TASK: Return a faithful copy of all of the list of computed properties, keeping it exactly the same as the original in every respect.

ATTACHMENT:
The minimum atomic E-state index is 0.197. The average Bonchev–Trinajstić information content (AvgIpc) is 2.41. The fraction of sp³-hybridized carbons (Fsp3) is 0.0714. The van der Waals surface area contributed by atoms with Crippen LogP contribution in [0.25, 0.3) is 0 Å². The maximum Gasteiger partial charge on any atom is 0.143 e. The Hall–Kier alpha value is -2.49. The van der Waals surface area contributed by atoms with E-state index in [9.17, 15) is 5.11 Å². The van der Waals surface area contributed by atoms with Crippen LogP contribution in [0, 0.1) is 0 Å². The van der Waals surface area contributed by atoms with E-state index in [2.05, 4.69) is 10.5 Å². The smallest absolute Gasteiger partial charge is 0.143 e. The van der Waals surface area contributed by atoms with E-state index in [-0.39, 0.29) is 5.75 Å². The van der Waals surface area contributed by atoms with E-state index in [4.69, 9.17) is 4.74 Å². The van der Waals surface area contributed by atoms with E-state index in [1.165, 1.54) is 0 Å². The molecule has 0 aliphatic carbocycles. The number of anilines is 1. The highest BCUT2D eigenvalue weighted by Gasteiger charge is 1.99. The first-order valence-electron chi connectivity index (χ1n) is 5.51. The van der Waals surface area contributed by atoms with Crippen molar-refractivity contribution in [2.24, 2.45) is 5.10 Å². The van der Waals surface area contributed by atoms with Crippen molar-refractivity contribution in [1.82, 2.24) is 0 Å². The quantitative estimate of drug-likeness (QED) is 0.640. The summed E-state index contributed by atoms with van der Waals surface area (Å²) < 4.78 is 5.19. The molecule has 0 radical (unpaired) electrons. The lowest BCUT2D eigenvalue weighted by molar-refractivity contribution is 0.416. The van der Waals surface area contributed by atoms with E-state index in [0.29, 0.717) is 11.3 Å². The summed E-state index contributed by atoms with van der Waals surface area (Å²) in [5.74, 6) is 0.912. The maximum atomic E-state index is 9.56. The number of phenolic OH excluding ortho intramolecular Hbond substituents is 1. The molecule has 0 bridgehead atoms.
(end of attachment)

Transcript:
The minimum atomic E-state index is 0.197. The average Bonchev–Trinajstić information content (AvgIpc) is 2.41. The fraction of sp³-hybridized carbons (Fsp3) is 0.0714. The van der Waals surface area contributed by atoms with Crippen LogP contribution in [0.25, 0.3) is 0 Å². The maximum Gasteiger partial charge on any atom is 0.143 e. The Hall–Kier alpha value is -2.49. The van der Waals surface area contributed by atoms with E-state index in [9.17, 15) is 5.11 Å². The van der Waals surface area contributed by atoms with Crippen LogP contribution in [0, 0.1) is 0 Å². The van der Waals surface area contributed by atoms with E-state index in [2.05, 4.69) is 10.5 Å². The smallest absolute Gasteiger partial charge is 0.143 e. The van der Waals surface area contributed by atoms with E-state index in [-0.39, 0.29) is 5.75 Å². The van der Waals surface area contributed by atoms with E-state index in [4.69, 9.17) is 4.74 Å². The van der Waals surface area contributed by atoms with E-state index in [1.165, 1.54) is 0 Å². The molecule has 0 aliphatic carbocycles. The number of anilines is 1. The highest BCUT2D eigenvalue weighted by Gasteiger charge is 1.99. The first-order valence-electron chi connectivity index (χ1n) is 5.51. The van der Waals surface area contributed by atoms with Crippen molar-refractivity contribution in [2.24, 2.45) is 5.10 Å². The van der Waals surface area contributed by atoms with Crippen molar-refractivity contribution in [1.82, 2.24) is 0 Å². The quantitative estimate of drug-likeness (QED) is 0.640. The summed E-state index contributed by atoms with van der Waals surface area (Å²) < 4.78 is 5.19. The molecule has 0 radical (unpaired) electrons. The lowest BCUT2D eigenvalue weighted by molar-refractivity contribution is 0.416. The van der Waals surface area contributed by atoms with E-state index in [0.29, 0.717) is 11.3 Å². The summed E-state index contributed by atoms with van der Waals surface area (Å²) in [5.74, 6) is 0.912. The maximum atomic E-state index is 9.56. The number of phenolic OH excluding ortho intramolecular Hbond substituents is 1. The molecule has 0 bridgehead atoms.